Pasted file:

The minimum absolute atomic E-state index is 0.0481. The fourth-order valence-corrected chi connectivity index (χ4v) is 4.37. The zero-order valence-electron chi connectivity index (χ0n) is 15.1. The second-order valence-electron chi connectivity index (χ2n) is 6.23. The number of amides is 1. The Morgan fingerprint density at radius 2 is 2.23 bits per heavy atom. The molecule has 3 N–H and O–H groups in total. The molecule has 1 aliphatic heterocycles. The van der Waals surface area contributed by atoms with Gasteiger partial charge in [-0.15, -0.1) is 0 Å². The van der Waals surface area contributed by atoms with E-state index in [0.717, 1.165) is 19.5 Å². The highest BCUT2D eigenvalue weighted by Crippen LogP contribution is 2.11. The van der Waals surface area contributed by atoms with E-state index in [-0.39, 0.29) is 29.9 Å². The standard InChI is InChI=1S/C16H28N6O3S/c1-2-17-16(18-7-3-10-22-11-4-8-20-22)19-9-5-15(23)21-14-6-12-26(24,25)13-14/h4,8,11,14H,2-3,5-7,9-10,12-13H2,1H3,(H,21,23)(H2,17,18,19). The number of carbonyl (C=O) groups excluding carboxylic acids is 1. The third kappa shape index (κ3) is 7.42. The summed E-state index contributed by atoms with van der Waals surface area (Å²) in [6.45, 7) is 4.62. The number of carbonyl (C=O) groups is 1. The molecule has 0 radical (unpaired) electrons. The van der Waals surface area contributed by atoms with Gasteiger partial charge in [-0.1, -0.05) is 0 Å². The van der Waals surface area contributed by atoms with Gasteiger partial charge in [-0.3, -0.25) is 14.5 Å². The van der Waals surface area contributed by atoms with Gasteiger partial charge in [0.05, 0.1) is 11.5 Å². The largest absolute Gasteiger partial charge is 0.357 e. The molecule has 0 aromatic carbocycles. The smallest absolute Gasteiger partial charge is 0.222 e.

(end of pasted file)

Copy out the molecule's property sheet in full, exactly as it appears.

The minimum absolute atomic E-state index is 0.0481. The fourth-order valence-corrected chi connectivity index (χ4v) is 4.37. The zero-order valence-electron chi connectivity index (χ0n) is 15.1. The second-order valence-electron chi connectivity index (χ2n) is 6.23. The number of amides is 1. The Morgan fingerprint density at radius 2 is 2.23 bits per heavy atom. The molecule has 3 N–H and O–H groups in total. The molecule has 1 aliphatic heterocycles. The van der Waals surface area contributed by atoms with Gasteiger partial charge in [-0.15, -0.1) is 0 Å². The van der Waals surface area contributed by atoms with E-state index in [0.717, 1.165) is 19.5 Å². The highest BCUT2D eigenvalue weighted by Crippen LogP contribution is 2.11. The van der Waals surface area contributed by atoms with E-state index in [-0.39, 0.29) is 29.9 Å². The standard InChI is InChI=1S/C16H28N6O3S/c1-2-17-16(18-7-3-10-22-11-4-8-20-22)19-9-5-15(23)21-14-6-12-26(24,25)13-14/h4,8,11,14H,2-3,5-7,9-10,12-13H2,1H3,(H,21,23)(H2,17,18,19). The number of carbonyl (C=O) groups excluding carboxylic acids is 1. The third kappa shape index (κ3) is 7.42. The summed E-state index contributed by atoms with van der Waals surface area (Å²) in [6.45, 7) is 4.62. The number of carbonyl (C=O) groups is 1. The molecule has 0 radical (unpaired) electrons. The van der Waals surface area contributed by atoms with Gasteiger partial charge in [-0.1, -0.05) is 0 Å². The van der Waals surface area contributed by atoms with Gasteiger partial charge in [-0.3, -0.25) is 14.5 Å². The van der Waals surface area contributed by atoms with Gasteiger partial charge in [0.05, 0.1) is 11.5 Å². The largest absolute Gasteiger partial charge is 0.357 e. The molecule has 0 aromatic carbocycles. The smallest absolute Gasteiger partial charge is 0.222 e.